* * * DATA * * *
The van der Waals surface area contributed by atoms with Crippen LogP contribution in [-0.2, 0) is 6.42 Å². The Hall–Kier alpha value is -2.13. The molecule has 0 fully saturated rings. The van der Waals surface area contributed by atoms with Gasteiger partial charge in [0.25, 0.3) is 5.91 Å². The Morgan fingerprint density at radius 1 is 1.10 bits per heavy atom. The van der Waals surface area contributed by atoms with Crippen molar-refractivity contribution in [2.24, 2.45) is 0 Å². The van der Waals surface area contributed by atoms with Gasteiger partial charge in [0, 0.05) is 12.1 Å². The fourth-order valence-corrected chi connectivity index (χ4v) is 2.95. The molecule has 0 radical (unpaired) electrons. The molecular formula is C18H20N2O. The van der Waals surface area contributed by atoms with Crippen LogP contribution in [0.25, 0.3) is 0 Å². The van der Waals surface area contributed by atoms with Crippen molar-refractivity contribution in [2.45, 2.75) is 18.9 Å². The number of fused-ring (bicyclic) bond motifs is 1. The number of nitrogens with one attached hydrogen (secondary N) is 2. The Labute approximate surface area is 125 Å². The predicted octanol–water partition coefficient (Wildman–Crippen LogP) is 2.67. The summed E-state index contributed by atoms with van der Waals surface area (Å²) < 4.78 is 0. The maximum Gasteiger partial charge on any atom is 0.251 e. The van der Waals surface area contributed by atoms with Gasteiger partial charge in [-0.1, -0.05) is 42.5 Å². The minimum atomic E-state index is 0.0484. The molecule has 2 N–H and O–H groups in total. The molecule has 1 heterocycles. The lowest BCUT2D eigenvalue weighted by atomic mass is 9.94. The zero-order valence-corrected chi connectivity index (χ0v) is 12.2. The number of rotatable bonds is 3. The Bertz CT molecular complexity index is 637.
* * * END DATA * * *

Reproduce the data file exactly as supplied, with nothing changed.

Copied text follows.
The van der Waals surface area contributed by atoms with Crippen LogP contribution in [-0.2, 0) is 6.42 Å². The Hall–Kier alpha value is -2.13. The molecule has 0 fully saturated rings. The van der Waals surface area contributed by atoms with Gasteiger partial charge in [0.25, 0.3) is 5.91 Å². The Morgan fingerprint density at radius 1 is 1.10 bits per heavy atom. The van der Waals surface area contributed by atoms with Crippen molar-refractivity contribution in [2.24, 2.45) is 0 Å². The van der Waals surface area contributed by atoms with Gasteiger partial charge in [0, 0.05) is 12.1 Å². The fourth-order valence-corrected chi connectivity index (χ4v) is 2.95. The molecule has 0 radical (unpaired) electrons. The molecular formula is C18H20N2O. The van der Waals surface area contributed by atoms with Crippen LogP contribution in [0.25, 0.3) is 0 Å². The van der Waals surface area contributed by atoms with Crippen molar-refractivity contribution in [2.45, 2.75) is 18.9 Å². The number of fused-ring (bicyclic) bond motifs is 1. The number of nitrogens with one attached hydrogen (secondary N) is 2. The Labute approximate surface area is 125 Å². The predicted octanol–water partition coefficient (Wildman–Crippen LogP) is 2.67. The summed E-state index contributed by atoms with van der Waals surface area (Å²) < 4.78 is 0. The maximum Gasteiger partial charge on any atom is 0.251 e. The van der Waals surface area contributed by atoms with Gasteiger partial charge in [-0.1, -0.05) is 42.5 Å². The minimum atomic E-state index is 0.0484. The molecule has 2 N–H and O–H groups in total. The molecule has 1 heterocycles. The lowest BCUT2D eigenvalue weighted by atomic mass is 9.94. The zero-order valence-corrected chi connectivity index (χ0v) is 12.2. The number of rotatable bonds is 3. The Bertz CT molecular complexity index is 637.